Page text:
A financial institution’s general account ledger contains a statement of the transactions that involve its checking account. The financial institution or bank also generates a record of the company's checking account when it processes the company's checks, service charges, and other details. The bank statement lists the activity within the bank account during the recent month as well as the balance in the bank account. After every month, the financial institution mails a bank statement to the company.
The company should then confirm that the amounts on the bank statement is consistent with the amounts in the company's Cash account in its general account ledger and vice versa. This process of confirming the amounts is referred to as reconciling the bank statement or bank reconciliation. The benefit of reconciling the bank statement is knowing that the amount of Cash reported by the company is consistent with the amount of cash shown in the bank's records. Since most companies write several checks each month and make many deposits, reconciling the amounts on the company's books with the amounts on the bank statement can be time consuming. This process is difficult because some transactions can appear in the company's account on one month, but show up on the bank statement in a different month. As an example, checks written near the end of one month are deducted immediately on the company's books, but those checks will likely clear the bank account in the next month. From this example, it can be understood why there will likely be a difference in the balance on the bank statement vs. the balance in the Cash account on the company's books. It is also probable that neither balance is the true balance. Both balances may need adjustment in order to report the true amount of cash.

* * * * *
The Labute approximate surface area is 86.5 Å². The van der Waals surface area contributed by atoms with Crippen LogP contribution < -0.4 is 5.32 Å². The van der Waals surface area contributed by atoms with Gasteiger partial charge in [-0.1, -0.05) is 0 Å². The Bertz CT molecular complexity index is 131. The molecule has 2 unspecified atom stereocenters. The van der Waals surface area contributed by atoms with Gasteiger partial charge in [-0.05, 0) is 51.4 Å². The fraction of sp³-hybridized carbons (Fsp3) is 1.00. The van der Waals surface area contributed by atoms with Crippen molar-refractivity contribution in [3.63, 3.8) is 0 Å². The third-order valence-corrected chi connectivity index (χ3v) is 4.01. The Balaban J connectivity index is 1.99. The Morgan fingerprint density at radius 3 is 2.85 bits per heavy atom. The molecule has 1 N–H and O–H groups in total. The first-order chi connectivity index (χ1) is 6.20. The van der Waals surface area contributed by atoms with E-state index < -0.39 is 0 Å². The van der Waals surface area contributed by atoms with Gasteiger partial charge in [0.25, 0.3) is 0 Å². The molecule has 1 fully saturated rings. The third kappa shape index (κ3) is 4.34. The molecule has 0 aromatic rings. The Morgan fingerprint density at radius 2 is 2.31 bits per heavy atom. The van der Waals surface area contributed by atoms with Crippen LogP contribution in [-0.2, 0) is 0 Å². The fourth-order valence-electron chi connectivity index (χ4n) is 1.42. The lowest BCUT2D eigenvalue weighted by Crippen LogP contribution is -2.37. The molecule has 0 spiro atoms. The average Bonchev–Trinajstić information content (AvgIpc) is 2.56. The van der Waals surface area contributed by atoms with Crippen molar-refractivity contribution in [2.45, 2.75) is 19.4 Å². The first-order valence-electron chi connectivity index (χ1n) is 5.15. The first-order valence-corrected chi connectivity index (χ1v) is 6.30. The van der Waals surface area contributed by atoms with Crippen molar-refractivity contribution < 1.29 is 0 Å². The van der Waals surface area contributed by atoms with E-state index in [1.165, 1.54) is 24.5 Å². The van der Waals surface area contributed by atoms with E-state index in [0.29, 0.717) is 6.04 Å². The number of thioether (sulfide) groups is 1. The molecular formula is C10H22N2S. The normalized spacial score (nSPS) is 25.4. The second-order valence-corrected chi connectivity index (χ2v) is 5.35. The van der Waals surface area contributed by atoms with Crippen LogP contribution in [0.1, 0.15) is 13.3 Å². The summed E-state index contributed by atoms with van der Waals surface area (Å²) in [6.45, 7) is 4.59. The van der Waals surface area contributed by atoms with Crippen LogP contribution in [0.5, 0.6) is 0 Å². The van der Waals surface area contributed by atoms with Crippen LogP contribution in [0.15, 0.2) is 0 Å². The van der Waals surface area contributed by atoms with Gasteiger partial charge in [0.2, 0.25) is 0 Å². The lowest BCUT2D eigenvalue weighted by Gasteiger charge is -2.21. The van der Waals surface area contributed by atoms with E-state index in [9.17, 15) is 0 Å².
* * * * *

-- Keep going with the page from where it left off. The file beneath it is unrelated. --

When adjusting the ending balance to be the true balance and after you adjust the amount in the general Cash ledger to also be the same true balance, you have reconciled the bank statement.
Comparing the Bank Statement to the Cash
When you compare the bank statement to the cash you must reconcile the cash book, compare the transactions, make the necessary corrections and ensure that the accounts report the same amount of cash. Reconciling the cash book is essential to knowing the business's true cash amount.
Measure up the transactions between the cash book and the bank statement. Mark off each corresponding transaction to distinguish which transactions do not appear on both statements. Assess the adjusted bank statement balance. Included the deposits that have not posted to the bank account. Subtract the checks that do not appear on the bank statement and any bank errors, which can include incorrect debits or credits. Assess the adjusted cash book balance and subtract any bank fees (non-sufficient funds, etc.), listed on the bank statement. You must add interest earned, direct deposits from customer receivable and collected by the bank, then adjust any errors in the cash book. Review the adjusted bank statement balance to the adjusted cash book balance, which should be equal. If the accounts do not correspond with each other you must repeat the process.
How to Perform a Bank Reconciliation
The first step in performing a bank reconciliation is to obtain a bank account and a cash book or ledger. Next, you must adjust the balance on the bank statement to the true, adjusted, or corrected balance. Deposits in transit are amounts received and recorded by the company, but are not yet recorded by the bank. Since deposits in transit are already included in the company's Cash account, there is no need to adjust the company's records. Nonetheless, deposits in transit are not yet